On the liability side, from a value perspective, the nominal principal value of deposits is fixed. Deposits consist of demand and time liabilities. In particular, current deposits are demand liabilities, as banks are required to return current deposits to savers on demand. Therefore, actual maturities of current deposits can transform according to the liquidity preferences of savers. Their liquidity preferences can mutate drastically according to the state of the economy. Overall, in relative terms, deposits can be characterised as short-term, fixed obligations.
Those mismatches make the banking system vulnerable to debt-deflation. With its liability fixed in nominal terms, a drastic decline in its asset values would expose the banking system to insolvency beyond illiquidity. Insolvency is more severe than illiquidity, partly because the central bank would have limited, or even no, capacity to resolve it. This illustrates the very reason why a systemic collapse of assets’ values exposes the banking system to a bank run.
A bank run would deprive the banking system of funding. Automatically, the Money Multiplier would collapse and drastically deplete money in the system.
Repeatedly, modern money depends heavily on the balance sheet of the banking system. Those asset-liability mismatches in the banking system—in maturities and nominal value characteristics—enhance the non-neutrality of bank money.
In summary, Minsky revealed the paradox that the very cause of instability is contained within the very architecture of stability.
For Minsky, the balance sheet of financial intermediaries, especially banks, and the economic expectations of actors—savers, lenders and borrowers—play a significant role in accounting for the creation, destruction, and even evaporation of money. Moreover, those transformations in money make the money multiplier variable and affect the state of the real economy. In brief, money and the real economy interact with each other. Therefore, money is endogenous and not neutral.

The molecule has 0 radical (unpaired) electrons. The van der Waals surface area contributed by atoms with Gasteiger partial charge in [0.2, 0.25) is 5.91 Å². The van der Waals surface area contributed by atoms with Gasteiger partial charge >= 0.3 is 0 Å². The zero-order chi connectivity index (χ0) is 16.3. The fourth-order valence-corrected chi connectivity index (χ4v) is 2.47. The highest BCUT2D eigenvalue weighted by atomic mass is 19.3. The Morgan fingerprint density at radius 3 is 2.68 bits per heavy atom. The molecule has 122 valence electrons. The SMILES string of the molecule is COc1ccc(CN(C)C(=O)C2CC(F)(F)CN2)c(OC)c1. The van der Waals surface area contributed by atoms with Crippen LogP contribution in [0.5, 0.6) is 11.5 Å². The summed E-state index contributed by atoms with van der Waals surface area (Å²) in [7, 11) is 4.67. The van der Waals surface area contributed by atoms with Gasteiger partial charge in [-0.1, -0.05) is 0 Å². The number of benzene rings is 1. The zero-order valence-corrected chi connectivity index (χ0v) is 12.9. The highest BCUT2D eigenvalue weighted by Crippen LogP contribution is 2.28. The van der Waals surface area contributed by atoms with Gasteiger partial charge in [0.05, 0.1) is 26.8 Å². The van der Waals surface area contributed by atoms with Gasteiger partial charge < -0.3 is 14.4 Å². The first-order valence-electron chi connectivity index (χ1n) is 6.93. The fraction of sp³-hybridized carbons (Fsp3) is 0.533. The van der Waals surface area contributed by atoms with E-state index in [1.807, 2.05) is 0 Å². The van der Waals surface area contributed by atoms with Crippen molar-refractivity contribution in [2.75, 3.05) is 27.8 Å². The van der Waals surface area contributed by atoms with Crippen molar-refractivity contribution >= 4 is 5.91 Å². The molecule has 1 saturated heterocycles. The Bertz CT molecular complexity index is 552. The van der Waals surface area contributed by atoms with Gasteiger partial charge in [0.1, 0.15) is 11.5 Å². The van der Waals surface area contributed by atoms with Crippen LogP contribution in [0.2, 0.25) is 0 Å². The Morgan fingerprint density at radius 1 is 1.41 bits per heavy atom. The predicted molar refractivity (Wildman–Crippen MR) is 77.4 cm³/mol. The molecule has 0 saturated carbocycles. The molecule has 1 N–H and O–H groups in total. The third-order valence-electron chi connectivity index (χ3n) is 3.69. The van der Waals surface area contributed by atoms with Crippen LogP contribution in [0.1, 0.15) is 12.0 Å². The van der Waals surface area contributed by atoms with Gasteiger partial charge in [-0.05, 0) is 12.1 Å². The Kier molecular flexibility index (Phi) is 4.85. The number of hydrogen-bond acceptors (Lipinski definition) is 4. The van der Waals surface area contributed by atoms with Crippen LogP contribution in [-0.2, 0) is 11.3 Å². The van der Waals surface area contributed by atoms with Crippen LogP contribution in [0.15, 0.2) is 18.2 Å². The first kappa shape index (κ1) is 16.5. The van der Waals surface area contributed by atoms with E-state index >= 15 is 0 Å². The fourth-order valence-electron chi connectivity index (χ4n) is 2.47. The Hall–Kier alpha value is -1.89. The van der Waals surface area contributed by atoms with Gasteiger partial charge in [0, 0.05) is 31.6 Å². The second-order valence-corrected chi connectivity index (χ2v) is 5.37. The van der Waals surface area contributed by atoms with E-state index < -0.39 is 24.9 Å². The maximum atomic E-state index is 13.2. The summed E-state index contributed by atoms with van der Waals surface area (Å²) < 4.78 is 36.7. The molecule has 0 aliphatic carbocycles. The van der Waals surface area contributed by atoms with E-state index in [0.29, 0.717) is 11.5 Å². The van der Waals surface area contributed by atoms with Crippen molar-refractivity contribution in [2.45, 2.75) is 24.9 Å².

This article, primarily focusing on commercial lending in the private sector, briefly outlined some aspects of Minsky’s views on the non-neutrality of money, with some modifications and simplifications for illustrative purposes.
 This does not exclude the possibility of asset price decline in the absence of a preceding asset bubble. Without any asset bubble, there might be other causes to account for a systemic asset price collapse, such as drastic demographic changes. The statement is not a general statement, but context=specific in order to characterise the bubble bust case in our discussion.
 Bank runs must have become a common phenomenon with the emergence of promissory notes. Bank runs were common during the gold standard era as well. They are a phenomenon of bank money.
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Minsky, H. P. (1986, 6). The Evolution of Financial Institutions and the Performance of the Economy. Journal of Economic Issues, 20(2), 345–353. Retrieved 9 18, 2015, from http://www.jstor.org/stable/4225715
Minsky, H. P. (1992, May). The Financial Instability Hypothesis. The Levy Economics Institute.